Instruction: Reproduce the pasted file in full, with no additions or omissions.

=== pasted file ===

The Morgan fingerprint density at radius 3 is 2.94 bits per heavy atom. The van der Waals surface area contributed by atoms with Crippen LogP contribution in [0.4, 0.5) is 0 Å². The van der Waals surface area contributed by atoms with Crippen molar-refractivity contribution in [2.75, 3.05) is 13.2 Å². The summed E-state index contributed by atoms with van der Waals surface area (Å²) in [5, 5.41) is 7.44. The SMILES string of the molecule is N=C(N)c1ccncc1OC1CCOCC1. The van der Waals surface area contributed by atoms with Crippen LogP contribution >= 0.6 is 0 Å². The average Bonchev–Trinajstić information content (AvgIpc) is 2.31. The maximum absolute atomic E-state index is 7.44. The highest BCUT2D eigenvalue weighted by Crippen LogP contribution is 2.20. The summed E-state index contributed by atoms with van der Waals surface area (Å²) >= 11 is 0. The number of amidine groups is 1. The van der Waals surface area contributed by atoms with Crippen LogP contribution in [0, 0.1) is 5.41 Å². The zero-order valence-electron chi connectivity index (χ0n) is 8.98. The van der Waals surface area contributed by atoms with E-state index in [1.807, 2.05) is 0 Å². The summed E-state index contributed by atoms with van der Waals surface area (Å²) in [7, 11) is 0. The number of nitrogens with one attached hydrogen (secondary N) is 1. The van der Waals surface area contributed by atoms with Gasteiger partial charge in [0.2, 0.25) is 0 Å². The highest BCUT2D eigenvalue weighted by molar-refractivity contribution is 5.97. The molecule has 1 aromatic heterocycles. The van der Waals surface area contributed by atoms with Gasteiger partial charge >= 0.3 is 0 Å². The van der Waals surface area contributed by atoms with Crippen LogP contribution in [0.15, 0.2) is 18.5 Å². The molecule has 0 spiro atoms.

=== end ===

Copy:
The Morgan fingerprint density at radius 3 is 2.94 bits per heavy atom. The van der Waals surface area contributed by atoms with Crippen LogP contribution in [0.4, 0.5) is 0 Å². The van der Waals surface area contributed by atoms with Crippen molar-refractivity contribution in [2.75, 3.05) is 13.2 Å². The summed E-state index contributed by atoms with van der Waals surface area (Å²) in [5, 5.41) is 7.44. The SMILES string of the molecule is N=C(N)c1ccncc1OC1CCOCC1. The van der Waals surface area contributed by atoms with Crippen LogP contribution >= 0.6 is 0 Å². The average Bonchev–Trinajstić information content (AvgIpc) is 2.31. The maximum absolute atomic E-state index is 7.44. The highest BCUT2D eigenvalue weighted by Crippen LogP contribution is 2.20. The summed E-state index contributed by atoms with van der Waals surface area (Å²) >= 11 is 0. The number of amidine groups is 1. The van der Waals surface area contributed by atoms with Crippen LogP contribution in [0, 0.1) is 5.41 Å². The zero-order valence-electron chi connectivity index (χ0n) is 8.98. The van der Waals surface area contributed by atoms with E-state index in [1.807, 2.05) is 0 Å². The summed E-state index contributed by atoms with van der Waals surface area (Å²) in [7, 11) is 0. The number of nitrogens with one attached hydrogen (secondary N) is 1. The van der Waals surface area contributed by atoms with Gasteiger partial charge in [0.2, 0.25) is 0 Å². The highest BCUT2D eigenvalue weighted by molar-refractivity contribution is 5.97. The molecule has 1 aromatic heterocycles. The van der Waals surface area contributed by atoms with Gasteiger partial charge >= 0.3 is 0 Å². The van der Waals surface area contributed by atoms with Crippen LogP contribution in [0.15, 0.2) is 18.5 Å². The molecule has 0 spiro atoms.